The biggest proposed cut would be to NASA’s space technology account, which would be cut by $145 million compared to the request of $1.425 billion but would still be above the $1.1 billion it received in 2021. The bill also requires NASA to spent $227 million on the On-orbit Servicing, Assembly and Manufacturing (OSAM) 1 mission and $110 million for nuclear thermal propulsion technologies. NASA requested $227 million for OSAM-1 in its budget proposal but did not include funding for nuclear propulsion.

Aderholt mentioned the nuclear thermal propulsion funding in his comments at the markup, but expressed disappointment that the bill does not require the funding to support a flight demonstration by 2024, a goal supported in past years’ bills. NASA’s work on nuclear thermal propulsion is led by the Marshall Space Flight Center in Alabama.

“We need this technology to out-compete China as both countries continue deep space exploration,” he said. “Therefore, I am deeply disappointed that the long-standing bipartisan language requiring NASA to use $80 million of the funding for the design of a flight demonstration was not included. The omission imperils the progress of, and our previous investments in, nuclear thermal propulsion capabilities.”

The bill does not go into details about most programs, specifics contained in the report accompanying the bill that will be released when the full House Appropriations Committee marks up the bill July 15. For example, the bill is silent on the Human Landing System program, which is part of the Exploration R&D budget line that would get $150 million more than the nearly $2.4 billion requested.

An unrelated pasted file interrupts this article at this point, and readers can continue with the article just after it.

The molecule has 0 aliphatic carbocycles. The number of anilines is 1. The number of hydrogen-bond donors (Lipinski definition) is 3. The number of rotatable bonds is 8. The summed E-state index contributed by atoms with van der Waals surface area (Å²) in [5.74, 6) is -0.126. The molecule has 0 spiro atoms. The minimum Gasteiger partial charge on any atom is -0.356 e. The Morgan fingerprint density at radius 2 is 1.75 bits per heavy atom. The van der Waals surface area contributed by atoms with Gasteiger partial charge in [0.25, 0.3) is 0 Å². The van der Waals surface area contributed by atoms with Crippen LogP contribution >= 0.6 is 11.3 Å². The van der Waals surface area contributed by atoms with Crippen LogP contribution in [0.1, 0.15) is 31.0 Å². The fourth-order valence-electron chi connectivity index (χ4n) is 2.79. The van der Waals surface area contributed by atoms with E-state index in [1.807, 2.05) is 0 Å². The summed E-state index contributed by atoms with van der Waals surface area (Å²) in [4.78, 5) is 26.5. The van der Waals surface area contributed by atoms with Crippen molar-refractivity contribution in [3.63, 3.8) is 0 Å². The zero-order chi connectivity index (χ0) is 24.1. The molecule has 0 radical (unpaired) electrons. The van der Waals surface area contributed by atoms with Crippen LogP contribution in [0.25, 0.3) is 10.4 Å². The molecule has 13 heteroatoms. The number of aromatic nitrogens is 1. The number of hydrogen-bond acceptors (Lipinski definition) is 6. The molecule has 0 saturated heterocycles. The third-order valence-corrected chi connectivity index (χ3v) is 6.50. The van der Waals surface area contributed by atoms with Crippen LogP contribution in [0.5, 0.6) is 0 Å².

NASA Administrator Bill Nelson has lobbied House and Senate appropriators to add funding to NASA’s budget to allow it to support a second HLS provider. The large amount of funding needed — more than $5 billion over several years — led Nelson to recommend that the funding be included in any jobs and infrastructure bill that Congress takes up outside of the normal appropriations process.

Aderholt criticized the bill for lack of direction on HLS. “This bill fails to adequately address recent unwise NASA decisions that have jeopardized the Human Landing System,” he said, a reference to NASA’s selection of a single company, SpaceX, for an HLS award because of limited budgets. “I believe this committee must provide appropriate direction to NASA to restore foundational aspects of this program.”